This feast, celebrated on August 15 following a fourteen day fast, is the last Great Feast of the Orthodox liturgical year. I find it interesting and fitting that their liturgical calendar begins and ends with a feast of Mary. Dormition means ‘falling asleep’ using the Christian term from the New Testament for death. The term reflects our belief that death has been defeated by Christ; the metaphorical gates of Hades or Sheol have been burst asunder and death no longer enslaves humanity.
Tradition holds that the apostles were miraculously summoned and, except for Thomas, were all present when Mary reposed. Thomas arrived a few days later and desiring to see her one more time, convinced them to open the tomb. When the tomb was opened, it was found empty. This event is seen as one of the firstfruits of the resurrection of the faithful.
The feast is celebrated as the Solemnity of the Assumption by the Roman Catholic Church and focuses on her bodily assumption rather than her death. In fact, the dogma is phrased in a way that leaves open the question of whether or not Mary experienced death at all and many Catholics believe she did not. Pope Pious XII made the Assumption a dogma of the Catholic Church on November 1, 1950 as follows.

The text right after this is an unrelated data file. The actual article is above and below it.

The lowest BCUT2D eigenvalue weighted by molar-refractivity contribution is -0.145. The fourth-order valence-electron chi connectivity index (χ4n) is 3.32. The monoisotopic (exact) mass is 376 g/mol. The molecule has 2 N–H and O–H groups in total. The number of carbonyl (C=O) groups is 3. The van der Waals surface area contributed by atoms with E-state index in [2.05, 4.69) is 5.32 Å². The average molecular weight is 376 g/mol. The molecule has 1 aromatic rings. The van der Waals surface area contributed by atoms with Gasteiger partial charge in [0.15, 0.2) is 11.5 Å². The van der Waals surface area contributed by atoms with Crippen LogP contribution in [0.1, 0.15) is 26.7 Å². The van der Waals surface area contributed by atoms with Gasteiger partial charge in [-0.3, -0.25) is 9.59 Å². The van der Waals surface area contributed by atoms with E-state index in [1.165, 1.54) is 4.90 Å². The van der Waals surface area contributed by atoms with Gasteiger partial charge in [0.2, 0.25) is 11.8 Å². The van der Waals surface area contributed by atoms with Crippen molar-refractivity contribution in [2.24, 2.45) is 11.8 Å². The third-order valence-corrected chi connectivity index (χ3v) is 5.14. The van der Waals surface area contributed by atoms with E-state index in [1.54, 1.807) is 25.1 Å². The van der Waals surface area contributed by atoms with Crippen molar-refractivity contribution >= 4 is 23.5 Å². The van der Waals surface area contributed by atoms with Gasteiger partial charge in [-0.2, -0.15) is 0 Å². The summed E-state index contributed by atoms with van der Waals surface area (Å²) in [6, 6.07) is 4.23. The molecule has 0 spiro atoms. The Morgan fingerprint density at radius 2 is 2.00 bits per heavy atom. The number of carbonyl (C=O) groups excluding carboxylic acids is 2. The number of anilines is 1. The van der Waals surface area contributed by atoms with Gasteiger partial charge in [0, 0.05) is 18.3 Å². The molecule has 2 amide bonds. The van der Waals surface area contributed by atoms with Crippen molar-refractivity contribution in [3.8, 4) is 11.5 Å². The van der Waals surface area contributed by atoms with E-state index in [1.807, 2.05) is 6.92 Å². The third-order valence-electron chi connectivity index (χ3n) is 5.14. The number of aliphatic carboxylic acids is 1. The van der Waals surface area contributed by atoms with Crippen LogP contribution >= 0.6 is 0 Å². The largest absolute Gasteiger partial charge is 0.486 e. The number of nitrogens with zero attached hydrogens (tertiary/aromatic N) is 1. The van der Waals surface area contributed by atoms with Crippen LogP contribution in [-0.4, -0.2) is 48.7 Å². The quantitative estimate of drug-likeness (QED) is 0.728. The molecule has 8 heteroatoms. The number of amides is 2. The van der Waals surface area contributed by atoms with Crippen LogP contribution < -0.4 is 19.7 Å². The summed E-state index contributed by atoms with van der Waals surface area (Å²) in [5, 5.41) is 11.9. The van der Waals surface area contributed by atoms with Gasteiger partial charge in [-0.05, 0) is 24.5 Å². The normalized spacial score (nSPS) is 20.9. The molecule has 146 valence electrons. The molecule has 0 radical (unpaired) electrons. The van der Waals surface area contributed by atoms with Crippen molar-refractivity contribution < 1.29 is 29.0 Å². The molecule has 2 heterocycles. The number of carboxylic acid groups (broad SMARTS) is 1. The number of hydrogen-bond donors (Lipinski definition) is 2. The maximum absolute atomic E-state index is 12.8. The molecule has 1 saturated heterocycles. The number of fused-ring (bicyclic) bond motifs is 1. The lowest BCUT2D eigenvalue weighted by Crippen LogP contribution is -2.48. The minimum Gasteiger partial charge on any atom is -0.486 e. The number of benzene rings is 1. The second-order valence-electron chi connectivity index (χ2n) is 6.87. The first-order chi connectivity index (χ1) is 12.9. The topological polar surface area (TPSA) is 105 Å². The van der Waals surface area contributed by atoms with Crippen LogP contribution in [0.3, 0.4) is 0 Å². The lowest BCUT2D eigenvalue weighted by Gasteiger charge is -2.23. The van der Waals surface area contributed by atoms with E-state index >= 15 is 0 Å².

By the authority of our Lord Jesus Christ, of the Blessed Apostles Peter and Paul, and by our own authority, we pronounce, declare, and define it to be a divinely revealed dogma: that the Immaculate Mother of God, the ever Virgin Mary, having completed the course of her earthly life, was assumed body and soul into heavenly glory.
As with other such dogmas established in Catholicism as acts of Papal Infallibity, the Orthodox perceive this as another addition to the faith by the Catholic Church, widening the schism between the two. In this case, unlike the dogma of the Immaculate Conception, the Orthodox essentially agree on the event itself. But the Orthodox believe it is preserved in the faith through the liturgical life of the Church and not as a dogma.
Below is a recording of an ancient hymn of the feast in English.